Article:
LUANDA (Reuters) - OPEC agreed on Tuesday to keep supply curbs unchanged but faces a battle to crack down on those in its ranks who are failing to comply with quota restrictions if it wants to drain bulging global fuel inventories.
The 12-member Organization of the Petroleum Exporting Countries that pumps some 50 percent of the world’s oil exports has seen crude prices almost double since the start of the year after it sliced output when recession hit fuel demand.
Oil prices traded just below $73 a barrel on Tuesday for U.S. crude, near the center of the $70-$80 range that many in OPEC say they prefer.
“At between $70 and $80, everyone is happy,” Saudi Oil Minister Ali al-Naimi said. “The current price is good for consumers, producers and investors.”
OPEC’s biggest producer, Saudi Arabia has made clear that it does not want to risk letting fuel prices get out of hand for fear of stunting a fragile recovery in world economic growth.
But Naimi expressed concern over the poor discipline shown by some OPEC members in observing quota restrictions. This has pushed up inventories in industrialized consumer nations to 60 days worth of demand.
Stricter adherence to the 4.2 million barrels-a-day (bpd) of reductions in force throughout 2009 would skim inventories to levels more acceptable to producers.
Asked for his opinion on compliance, Naimi said: “We expect more.”
OPEC’s official communique read: “Member countries repeated their commitment to their individually agreed production allocations.”
But it has little in its armory to ensure that happens other than an appeal to self-interest.
“We always ask them to at least try to implement the decision that has been taken,” said OPEC Secretary-General Abdullah al-Badri said.
“We can’t really force countries to adhere 100 percent, but we always encourage them to comply.”
OPEC estimates show that Saudi and its Gulf allies Kuwait and the UAE are at or near full compliance with output cuts. But Angola, Nigeria and Iran have made little or no contribution.
Compliance peaked in February at about 80 percent but has since slipped to 60 percent, adding about 800,000 bpd or 3 percent to OPEC supplies over the past nine months.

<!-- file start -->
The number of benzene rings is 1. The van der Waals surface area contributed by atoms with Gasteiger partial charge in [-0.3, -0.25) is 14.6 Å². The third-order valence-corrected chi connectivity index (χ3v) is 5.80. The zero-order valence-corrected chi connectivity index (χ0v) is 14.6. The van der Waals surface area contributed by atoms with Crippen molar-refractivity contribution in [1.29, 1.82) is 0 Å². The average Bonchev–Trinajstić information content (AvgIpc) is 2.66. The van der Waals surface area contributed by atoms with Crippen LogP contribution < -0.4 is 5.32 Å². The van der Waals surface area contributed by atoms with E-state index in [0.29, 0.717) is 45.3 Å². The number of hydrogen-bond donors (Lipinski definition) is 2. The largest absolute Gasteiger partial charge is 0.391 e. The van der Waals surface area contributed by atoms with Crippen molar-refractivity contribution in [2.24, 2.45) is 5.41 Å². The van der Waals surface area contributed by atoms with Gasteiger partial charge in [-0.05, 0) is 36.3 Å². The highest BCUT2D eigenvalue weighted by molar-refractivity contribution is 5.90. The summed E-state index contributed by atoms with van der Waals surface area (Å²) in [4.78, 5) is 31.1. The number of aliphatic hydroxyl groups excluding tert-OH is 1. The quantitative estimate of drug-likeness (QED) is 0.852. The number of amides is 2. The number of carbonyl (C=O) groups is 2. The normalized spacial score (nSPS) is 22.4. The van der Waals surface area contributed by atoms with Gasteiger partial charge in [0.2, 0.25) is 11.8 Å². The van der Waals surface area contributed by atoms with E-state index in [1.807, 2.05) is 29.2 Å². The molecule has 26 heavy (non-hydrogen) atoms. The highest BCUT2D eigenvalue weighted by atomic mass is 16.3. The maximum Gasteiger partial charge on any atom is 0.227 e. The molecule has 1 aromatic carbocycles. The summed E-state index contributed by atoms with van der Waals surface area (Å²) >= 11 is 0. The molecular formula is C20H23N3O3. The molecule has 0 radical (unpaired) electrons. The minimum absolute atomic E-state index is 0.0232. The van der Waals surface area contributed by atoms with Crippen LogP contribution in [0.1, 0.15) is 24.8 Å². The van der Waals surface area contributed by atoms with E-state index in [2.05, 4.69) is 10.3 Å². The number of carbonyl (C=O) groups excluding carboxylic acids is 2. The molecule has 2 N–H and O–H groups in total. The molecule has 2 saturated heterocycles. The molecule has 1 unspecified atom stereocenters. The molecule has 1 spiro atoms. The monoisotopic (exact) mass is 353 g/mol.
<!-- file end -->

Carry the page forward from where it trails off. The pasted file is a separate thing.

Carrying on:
Some market analysts think OPEC may need to tighten supply if it wants to keep prices above $70 a barrel going into 2010.
“Without specific commitments from Nigeria and Angola there remains a question mark over future compliance,” said Lawrence Eagles of J.P. Morgan.
“We see it likely that lower prices will be needed to force OPEC to show clear resolve to rein in supplies. As such a shift down to the mid-$60s seems on the cards.”
“We suspect the ensuing price bias will be to the downside,” said Edward Meir of brokers MF Global.
“In the least, (market) participants may be unnerved by OPEC’s continuing refusal to tighten export quotas, and in fact, given energy’s bearish fundamentals, the cartel is lucky prices are not lower than they actually are,” said Meir.
Iraqi Oil Minister Hussain al-Shahristani said OPEC could mop up excess inventory simply by sticking to agreed limits.
“If the members restrict themselves to agreed levels of production that would eliminate more than more than one million barrels a day from the market,” said Shahristani. “There’s no need to revise the agreement, we just need to comply with it.”
Additional reporting Alex Lawler, Barbara Lewis, Rania al-Gamal, writing by Richard Mably, editing by William Hardy